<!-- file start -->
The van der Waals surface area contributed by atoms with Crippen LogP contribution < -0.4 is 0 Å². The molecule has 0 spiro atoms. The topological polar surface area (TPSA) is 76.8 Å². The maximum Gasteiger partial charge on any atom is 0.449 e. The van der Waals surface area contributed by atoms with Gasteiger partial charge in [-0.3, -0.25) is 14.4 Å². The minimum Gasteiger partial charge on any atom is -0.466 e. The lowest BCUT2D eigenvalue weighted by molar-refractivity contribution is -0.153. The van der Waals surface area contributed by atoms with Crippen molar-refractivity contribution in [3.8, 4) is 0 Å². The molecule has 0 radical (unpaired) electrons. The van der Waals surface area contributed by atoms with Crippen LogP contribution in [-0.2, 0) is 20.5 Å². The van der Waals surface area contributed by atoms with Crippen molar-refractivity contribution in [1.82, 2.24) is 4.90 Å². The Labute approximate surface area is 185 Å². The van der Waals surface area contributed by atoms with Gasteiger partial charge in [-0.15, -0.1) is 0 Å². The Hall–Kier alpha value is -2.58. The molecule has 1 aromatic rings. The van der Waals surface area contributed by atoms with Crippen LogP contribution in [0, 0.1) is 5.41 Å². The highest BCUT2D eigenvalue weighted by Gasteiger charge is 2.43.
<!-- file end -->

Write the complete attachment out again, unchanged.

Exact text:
The van der Waals surface area contributed by atoms with Crippen LogP contribution < -0.4 is 0 Å². The molecule has 0 spiro atoms. The topological polar surface area (TPSA) is 76.8 Å². The maximum Gasteiger partial charge on any atom is 0.449 e. The van der Waals surface area contributed by atoms with Gasteiger partial charge in [-0.3, -0.25) is 14.4 Å². The minimum Gasteiger partial charge on any atom is -0.466 e. The lowest BCUT2D eigenvalue weighted by molar-refractivity contribution is -0.153. The van der Waals surface area contributed by atoms with Crippen molar-refractivity contribution in [3.8, 4) is 0 Å². The molecule has 0 radical (unpaired) electrons. The van der Waals surface area contributed by atoms with Crippen LogP contribution in [-0.2, 0) is 20.5 Å². The van der Waals surface area contributed by atoms with Crippen molar-refractivity contribution in [1.82, 2.24) is 4.90 Å². The Labute approximate surface area is 185 Å². The van der Waals surface area contributed by atoms with Gasteiger partial charge in [-0.15, -0.1) is 0 Å². The Hall–Kier alpha value is -2.58. The molecule has 1 aromatic rings. The van der Waals surface area contributed by atoms with Crippen LogP contribution in [0, 0.1) is 5.41 Å². The highest BCUT2D eigenvalue weighted by Gasteiger charge is 2.43.